Neurons in the lateral superior olive (LSO) respond selectively to interaural intensity differences (IIDs), one of the chief cues used to localize sounds in space. LSO cells are innervated in a characteristic pattern: they receive an excitatory input from the ipsilateral ear and an inhibitory input from the contralateral ear. Consistent with this pattern, LSO cells generally are excited by sounds that are more intense at the ipsilateral ear and inhibited by sounds that are more intense at the contralateral ear. Despite their relatively homogeneous pattern of innervation, IID selectivity varies substantially from cell to cell, such that selectivities are distributed over the range of IIDs that would be encountered in nature. For some time, researchers have speculated that the relative timing of the excitatory and inhibitory inputs to an LSO cell might shape IID selectivity. To test this hypothesis, we recorded from 50 LSO cells in the free-tailed bat while presenting stimuli that varied in interaural intensity and in interaural time of arrival. The results suggest that, for more than half of the cells, the latency of inhibition was several hundred microseconds longer than the latency of excitation. Increasing the intensity to the inhibitory ear shortened the latency of inhibition and brought the timing of the inputs from the two ears into register. Thus, a neural delay of the inhibition helped to define the IID selectivity of these cells, accounting for a significant part of the variation in selectivity among LSO cells.
- lateral superior olive
- sound localization
- neural delay
- time–intensity trading
- interaural intensity disparity
- interaural time disparity
Interaural intensity differences (IIDs) are the binaural cues that animals use to localize high frequency sounds (Erulkar, 1972; Irvine, 1992). In mammals, IIDs are first coded in the lateral superior olive (LSO). LSO cells receive excitatory inputs from the ipsilateral ear and inhibitory inputs from the contralateral ear, and they code IIDs by subtracting the activity of the inhibitory input from that of the excitatory input (Boudreau and Tsuchitani, 1968; Caird and Klinke, 1983; Sanes and Rubel, 1988; Covey et al., 1991). The particular IID that results in a criterion degree of inhibition varies among cells, which is a key factor that allows the population of cells to code for a variety of interaural intensity differences that correspond to different azimuthal locations.
Several researchers have proposed that the relative timing of the inputs from the two ears might play a role in shaping IID selectivity among LSO cells (Jeffress, 1948; Pollak, 1988; Tsuchitani, 1988; Irvine et al., 1995; Joris and Yin, 1995). The so-called latency hypothesis is based on two key features: (1) the relative arrival times of the inputs from the two ears differ among cells, and (2) changes in the relative intensity of the stimuli at the ears can shift the latencies of the inputs, affecting their coincidence. Yin and his colleagues (1985) have constructed a model of this second feature that we use here to illustrate the latency hypothesis (see Fig. 1). The graphs at the top of Figure 1 represent IID functions from two hypothetical cells differing in IID selectivity. The drawings at the bottom represent the excitatory and inhibitory postsynaptic potentials (EPSPs and IPSPs) evoked by different IIDs.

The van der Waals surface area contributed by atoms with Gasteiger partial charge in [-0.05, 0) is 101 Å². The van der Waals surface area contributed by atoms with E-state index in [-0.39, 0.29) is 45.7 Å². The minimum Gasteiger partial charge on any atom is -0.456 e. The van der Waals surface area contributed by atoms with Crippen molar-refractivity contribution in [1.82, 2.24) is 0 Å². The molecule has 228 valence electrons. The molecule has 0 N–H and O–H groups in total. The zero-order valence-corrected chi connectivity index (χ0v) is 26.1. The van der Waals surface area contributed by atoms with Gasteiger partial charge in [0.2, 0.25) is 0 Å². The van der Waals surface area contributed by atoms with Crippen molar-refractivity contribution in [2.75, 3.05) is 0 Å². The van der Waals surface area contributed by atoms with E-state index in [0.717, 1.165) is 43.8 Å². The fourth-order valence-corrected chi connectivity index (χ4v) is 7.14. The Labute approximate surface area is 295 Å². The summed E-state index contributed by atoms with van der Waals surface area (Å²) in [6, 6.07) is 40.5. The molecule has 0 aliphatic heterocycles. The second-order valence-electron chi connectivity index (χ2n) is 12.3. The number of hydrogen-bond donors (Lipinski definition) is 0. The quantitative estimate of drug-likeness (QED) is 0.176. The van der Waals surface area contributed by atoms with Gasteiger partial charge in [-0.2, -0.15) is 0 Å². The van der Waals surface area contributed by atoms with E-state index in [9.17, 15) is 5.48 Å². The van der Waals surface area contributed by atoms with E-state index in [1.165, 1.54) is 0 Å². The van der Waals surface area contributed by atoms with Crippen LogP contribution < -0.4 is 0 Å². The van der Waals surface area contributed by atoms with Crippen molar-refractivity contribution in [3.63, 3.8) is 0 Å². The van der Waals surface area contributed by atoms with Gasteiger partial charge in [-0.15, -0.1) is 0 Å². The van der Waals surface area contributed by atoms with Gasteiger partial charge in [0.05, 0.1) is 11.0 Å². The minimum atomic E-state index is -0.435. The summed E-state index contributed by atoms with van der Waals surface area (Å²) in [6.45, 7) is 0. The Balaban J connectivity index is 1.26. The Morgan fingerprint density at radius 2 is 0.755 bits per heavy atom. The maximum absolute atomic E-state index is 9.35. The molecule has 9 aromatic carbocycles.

The model shows how increasing the intensity at the inhibitory ear (i.e., changing the IID from +20 to −10 dB) causes the latency of the inhibitory input to shorten in both cells. For Cell A, the timing of the excitatory and inhibitory inputs is equal when the intensity at the two ears is equal (IID of 0 dB) and, consequently, the cell is silenced. A lower intensity at the inhibitory ear (IID of +10 dB) causes the inhibitory input to arrive later than the excitatory input, allowing the cell to respond. Conversely, a higher intensity at the inhibitory ear (IID of −10 dB) causes the inhibitory input to arrive earlier than the excitatory input, suppressing responses (assuming that the inhibition is longer-lasting than the excitation). For Cell B, the inhibitory input arrives later than the excitatory input when the intensities at both ears are equal. Hence, the stimulus at the inhibitory ear must be more intense to bring the inputs into register and silence the cell.
Brain slice studies support several aspects of the model in that increasing the stimulus voltage to the inhibitory pathway decreased the latency and lengthened the duration of IPSP for LSO cells (Sanes, 1990;Wu and Kelly, 1992). The appeal and strength of the model is that it is testable by electronically manipulating the timing and intensity of the signals to the ears, which is the technique we used to assess the role of neural delays in shaping IID selectivity in LSO cells.
MATERIALS AND METHODS